It is still unknown to what extent the trunk muscles are active in case of DMD patients, to what extent they can be reduced and whether they would be affected similarly by the orthosis as in healthy participants. Future studies could investigate such effects. There is a plan to evaluate the current orthosis with DMD patients in near future. If the results from the next experiment presents similar or better advantages for the DMD participants, then the orthosis could be provided to the patients for daily usage. Albeit that additional postural support might be needed to allow for further reduction of required muscle forces in weak patients.

Conclusion

To conclude, the present study has shown that the orthosis developed to support the trunk of DMD patients can reduce trunk muscle activity levels of the longissimus and iliocostalis muscles at different inclined positions of the trunk and in different load conditions (with and without stretched arms) and does not cause any discomfort or pain to the user. Moreover, the current study indicates that activity of abdominal muscles does not increase significantly when using such trunk orthosis. The knowledges obtained from this study will help further development of the current orthosis to make it more suitable for the target user group in particular and any kind of trunk orthosis or exoskeleton system in general. The prototype presented in the current study provides a step towards helping DMD patients to increase their independence in activities of daily life.

Abbreviations

ADL: 

Activities of daily living

ANOVA: 

Analysis of varience

DMD: 

Duchenne muscular dystrophy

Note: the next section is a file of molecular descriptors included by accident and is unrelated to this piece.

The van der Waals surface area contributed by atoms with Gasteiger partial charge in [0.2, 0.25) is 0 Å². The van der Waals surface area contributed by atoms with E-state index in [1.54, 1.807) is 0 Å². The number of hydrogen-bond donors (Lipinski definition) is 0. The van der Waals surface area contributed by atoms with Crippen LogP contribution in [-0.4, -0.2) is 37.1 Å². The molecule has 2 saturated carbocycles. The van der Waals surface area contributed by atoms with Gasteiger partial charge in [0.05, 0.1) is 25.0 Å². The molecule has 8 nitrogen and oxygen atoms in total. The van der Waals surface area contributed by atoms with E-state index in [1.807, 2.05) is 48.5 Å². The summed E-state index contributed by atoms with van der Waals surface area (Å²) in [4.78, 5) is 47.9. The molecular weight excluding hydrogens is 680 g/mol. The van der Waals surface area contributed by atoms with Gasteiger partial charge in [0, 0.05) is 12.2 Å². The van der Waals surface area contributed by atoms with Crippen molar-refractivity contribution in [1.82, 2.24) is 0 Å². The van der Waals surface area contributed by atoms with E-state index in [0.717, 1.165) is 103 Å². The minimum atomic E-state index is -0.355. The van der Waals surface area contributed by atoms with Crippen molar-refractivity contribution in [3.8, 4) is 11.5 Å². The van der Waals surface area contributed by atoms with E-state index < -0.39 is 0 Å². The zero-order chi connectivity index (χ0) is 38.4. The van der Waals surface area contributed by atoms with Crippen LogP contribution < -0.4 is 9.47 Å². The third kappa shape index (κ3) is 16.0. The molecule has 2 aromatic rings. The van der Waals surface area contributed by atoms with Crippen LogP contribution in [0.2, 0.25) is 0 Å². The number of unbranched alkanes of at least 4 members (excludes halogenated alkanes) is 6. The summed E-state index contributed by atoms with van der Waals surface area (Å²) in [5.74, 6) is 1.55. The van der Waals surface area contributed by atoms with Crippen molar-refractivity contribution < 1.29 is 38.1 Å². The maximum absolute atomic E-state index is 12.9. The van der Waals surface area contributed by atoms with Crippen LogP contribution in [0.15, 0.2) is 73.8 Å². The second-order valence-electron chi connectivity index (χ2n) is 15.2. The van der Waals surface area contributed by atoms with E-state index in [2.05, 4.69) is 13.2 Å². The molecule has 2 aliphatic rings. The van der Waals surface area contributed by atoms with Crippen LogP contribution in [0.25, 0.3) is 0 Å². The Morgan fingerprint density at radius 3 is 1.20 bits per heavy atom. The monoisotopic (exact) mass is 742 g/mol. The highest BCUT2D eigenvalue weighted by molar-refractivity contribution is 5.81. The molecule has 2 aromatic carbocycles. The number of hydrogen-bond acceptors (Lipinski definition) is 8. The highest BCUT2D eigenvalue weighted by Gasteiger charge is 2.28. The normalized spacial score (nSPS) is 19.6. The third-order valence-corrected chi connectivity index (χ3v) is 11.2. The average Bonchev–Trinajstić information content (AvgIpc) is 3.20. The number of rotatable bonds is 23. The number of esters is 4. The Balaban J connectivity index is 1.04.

EMG: 

Electromyography

EO: 

External Oblique

IC: 

Iliocostalis

LLO: 

Lumber level of Longissimus

M: 

Mean

MVC: 

Maximum voluntary contraction

NMD: 

Neuromuscular disorders

PC: 

Polycarbonate

RA: 

Rectus abdominis

SD: 

Standard Deviation

TLO: 

Thoracic level of Longissimus

Declarations

Acknowledgements

The authors gratefully acknowledge Stergios Verros for participating in several testing sessions at the development stage of the trunk support system and Giuseppe Radaelli for his contribution in modification of the balancing system to fit different moment profiles. They also show gratitude to the colleagues from the department of Physics and Medical Technology of the VU medical center for their contribution in the prototyping phase. Special thanks to Intespring B.V. for contribution in the design phase of the prototype. Moreover, all the partners in the Symbionics 2.1 project are thanked for their kind contribution and feedback.

Funding

This work is part of the research programme Perspectief with project number 13526 (Symbionics), which is financed by the Netherlands Organisation for Scientific Research (NWO).

Availability of data and materials

The data might be available on written request basis to the corresponding author.

Authors’ contributions